Research Analysis:

Luigi Russolo’s Intonarumori has been reproduced in different artworks and performances in contemporary times.

  • What is the original work about?
  • What was Russolo’s intention?
  • What does the medium of sound convey in the original Intonarumori?
  • Why do you think these instruments continue to fascinate musician and artists in contemporary times?
  • Has any of the “re-enactment” or “recreation” added further dimension to Russolo’s works?
  • If so, what are they?

Contemporary works:

Katie Paterson’s Langjökull, Snæfellsjökull, Solheimajökull, 2007

Joyce Hinterding, Aura, 2009

Pia Van Gelder, Machine/ Animal/ Vegetable, 2012

Discuss:

  1. What kind of materials and components are used to create the work?
  2. How do these different materials function together to create sounds? For example, do the physical materials function as an analogue of sound waves?
  3. If electronics are used, how do these function with physical objects to create sounds? What ideas are being explored in the work? How do electronic components contribute to this exploration?
  4. How may an audience interact with the work? What is the audience’s experience?
  5. What are the meanings derived from the use of this materials e.g. ice, graphite, vegetables?

 

Exercise 1: Making speakers

Create a speaker following instructions here:

  • Materials have been prepared for you so that you would not need to use a lighter and hot glue gun.Document your process and results.
  • Make notes on what other materials you may be able to use for a design. For example, what can be used instead of a plastic bottle? Are there other materials that can also amplify?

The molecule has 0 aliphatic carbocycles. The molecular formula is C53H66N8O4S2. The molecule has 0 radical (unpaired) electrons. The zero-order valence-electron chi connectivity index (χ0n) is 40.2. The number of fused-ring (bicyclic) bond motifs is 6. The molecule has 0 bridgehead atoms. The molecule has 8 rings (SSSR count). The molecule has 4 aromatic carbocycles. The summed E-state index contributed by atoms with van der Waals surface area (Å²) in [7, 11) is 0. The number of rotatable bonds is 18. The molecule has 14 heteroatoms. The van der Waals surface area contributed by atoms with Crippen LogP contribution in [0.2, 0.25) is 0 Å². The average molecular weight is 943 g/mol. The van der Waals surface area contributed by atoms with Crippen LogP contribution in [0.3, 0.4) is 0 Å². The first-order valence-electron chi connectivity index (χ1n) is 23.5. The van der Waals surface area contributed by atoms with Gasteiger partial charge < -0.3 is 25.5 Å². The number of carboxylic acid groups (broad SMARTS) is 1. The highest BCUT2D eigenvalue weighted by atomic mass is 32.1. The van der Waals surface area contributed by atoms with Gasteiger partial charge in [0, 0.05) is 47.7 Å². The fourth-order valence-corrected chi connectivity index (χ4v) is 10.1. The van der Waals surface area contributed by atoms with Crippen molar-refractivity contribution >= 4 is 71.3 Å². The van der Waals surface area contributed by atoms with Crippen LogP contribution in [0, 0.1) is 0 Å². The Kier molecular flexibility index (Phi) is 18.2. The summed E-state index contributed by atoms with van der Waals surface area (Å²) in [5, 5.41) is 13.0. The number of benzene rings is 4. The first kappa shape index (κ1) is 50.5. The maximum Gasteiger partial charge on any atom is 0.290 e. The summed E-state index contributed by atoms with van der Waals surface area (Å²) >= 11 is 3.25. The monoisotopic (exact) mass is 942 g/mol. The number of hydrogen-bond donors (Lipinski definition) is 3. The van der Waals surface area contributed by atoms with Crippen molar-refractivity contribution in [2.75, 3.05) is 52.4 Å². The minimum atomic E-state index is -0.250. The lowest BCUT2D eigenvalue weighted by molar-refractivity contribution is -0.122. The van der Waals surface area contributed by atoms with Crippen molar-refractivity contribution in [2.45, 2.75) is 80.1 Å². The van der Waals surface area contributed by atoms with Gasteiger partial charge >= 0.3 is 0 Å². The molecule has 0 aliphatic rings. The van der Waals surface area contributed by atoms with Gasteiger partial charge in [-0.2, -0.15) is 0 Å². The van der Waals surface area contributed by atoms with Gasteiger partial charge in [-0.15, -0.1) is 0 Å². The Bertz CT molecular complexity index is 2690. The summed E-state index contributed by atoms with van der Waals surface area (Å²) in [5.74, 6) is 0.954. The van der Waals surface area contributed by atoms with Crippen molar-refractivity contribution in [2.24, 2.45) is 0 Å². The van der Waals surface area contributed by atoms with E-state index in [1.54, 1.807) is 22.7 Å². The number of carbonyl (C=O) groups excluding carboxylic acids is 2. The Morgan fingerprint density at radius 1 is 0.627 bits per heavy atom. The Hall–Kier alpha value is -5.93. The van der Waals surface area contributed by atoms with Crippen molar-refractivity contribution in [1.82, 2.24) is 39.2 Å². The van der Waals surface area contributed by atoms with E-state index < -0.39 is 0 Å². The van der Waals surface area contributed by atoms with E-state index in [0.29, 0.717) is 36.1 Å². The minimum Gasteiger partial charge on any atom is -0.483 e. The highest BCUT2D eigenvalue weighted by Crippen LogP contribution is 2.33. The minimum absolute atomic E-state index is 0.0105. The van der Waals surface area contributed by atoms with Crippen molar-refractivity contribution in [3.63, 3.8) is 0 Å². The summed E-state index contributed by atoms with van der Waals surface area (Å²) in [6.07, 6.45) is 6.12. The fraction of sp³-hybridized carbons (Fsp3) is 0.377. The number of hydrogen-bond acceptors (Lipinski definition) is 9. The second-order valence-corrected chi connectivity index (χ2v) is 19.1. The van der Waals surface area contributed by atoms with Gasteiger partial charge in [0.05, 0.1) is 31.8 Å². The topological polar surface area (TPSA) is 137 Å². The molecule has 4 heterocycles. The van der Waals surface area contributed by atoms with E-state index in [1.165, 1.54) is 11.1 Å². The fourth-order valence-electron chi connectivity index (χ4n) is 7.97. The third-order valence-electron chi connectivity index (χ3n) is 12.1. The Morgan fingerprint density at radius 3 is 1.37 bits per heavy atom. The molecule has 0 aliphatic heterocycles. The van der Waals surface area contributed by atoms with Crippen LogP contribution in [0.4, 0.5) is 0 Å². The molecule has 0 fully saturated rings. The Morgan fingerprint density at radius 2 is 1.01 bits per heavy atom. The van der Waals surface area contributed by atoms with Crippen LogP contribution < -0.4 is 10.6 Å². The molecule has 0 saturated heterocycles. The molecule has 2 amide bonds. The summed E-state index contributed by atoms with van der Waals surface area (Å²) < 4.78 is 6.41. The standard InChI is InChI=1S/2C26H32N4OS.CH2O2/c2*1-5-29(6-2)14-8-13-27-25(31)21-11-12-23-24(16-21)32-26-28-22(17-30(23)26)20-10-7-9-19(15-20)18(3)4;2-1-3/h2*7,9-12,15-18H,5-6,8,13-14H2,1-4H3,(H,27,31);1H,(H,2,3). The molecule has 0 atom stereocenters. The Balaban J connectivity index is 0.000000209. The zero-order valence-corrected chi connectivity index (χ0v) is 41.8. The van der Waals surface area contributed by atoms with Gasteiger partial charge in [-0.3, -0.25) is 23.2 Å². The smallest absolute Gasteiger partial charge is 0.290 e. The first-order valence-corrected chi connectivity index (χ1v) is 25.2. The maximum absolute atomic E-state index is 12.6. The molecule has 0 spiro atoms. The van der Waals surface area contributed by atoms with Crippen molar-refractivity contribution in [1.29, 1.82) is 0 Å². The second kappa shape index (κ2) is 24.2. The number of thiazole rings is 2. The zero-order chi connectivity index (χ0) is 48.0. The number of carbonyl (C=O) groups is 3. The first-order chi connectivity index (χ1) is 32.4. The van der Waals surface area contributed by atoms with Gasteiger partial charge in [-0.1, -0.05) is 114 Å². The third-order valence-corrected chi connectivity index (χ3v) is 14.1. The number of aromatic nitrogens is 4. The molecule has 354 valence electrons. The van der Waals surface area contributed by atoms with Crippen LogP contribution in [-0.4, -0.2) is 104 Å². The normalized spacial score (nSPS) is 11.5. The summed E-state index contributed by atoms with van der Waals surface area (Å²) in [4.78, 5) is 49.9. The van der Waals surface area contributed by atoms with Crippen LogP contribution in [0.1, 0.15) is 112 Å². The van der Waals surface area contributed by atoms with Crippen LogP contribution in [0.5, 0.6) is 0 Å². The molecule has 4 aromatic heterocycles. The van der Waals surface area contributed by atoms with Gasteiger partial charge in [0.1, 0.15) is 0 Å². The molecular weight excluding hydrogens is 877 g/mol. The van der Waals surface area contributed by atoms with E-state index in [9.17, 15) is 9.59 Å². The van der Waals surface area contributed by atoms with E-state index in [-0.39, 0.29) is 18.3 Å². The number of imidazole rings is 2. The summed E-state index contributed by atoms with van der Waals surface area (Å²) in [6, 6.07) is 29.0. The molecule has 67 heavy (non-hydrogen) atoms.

• Try using a different materials such as paper, cards, or the table to amplify sound.

Exercise 2: Audio circuits

Plug the speaker you created into an audio–sensor circuit provided.

Explore this circuit and work out:

What is the trigger of the sensor?

How does change in movement or light level change the sound?

 

Exercise 3: Measuring Arduino inputs

If there is time, using the Arduino in the circuit you have, explore following these tutorial exercises:

Read Analog Voltage

https://www.arduino.cc/en/Tutorial/ReadAnalogVoltage

Analog In, Out Serial

https://www.arduino.cc/en/Tutorial/AnalogInOutSerial

Workshop 2: Touch – Conductive and Capacitive Circuits

In response to the works and themes discussed in the second lecture, we will focus on how the sense of touch can employed in interactive works. You will explore the use of graphite and graphite paint as simple conductive materials and their capacity as material to provide connection and activation. You will be experimenting these materials in electronic circuits and these exercises will lead discussion on how different human senses can contribute to our experience of the outside world to create meanings.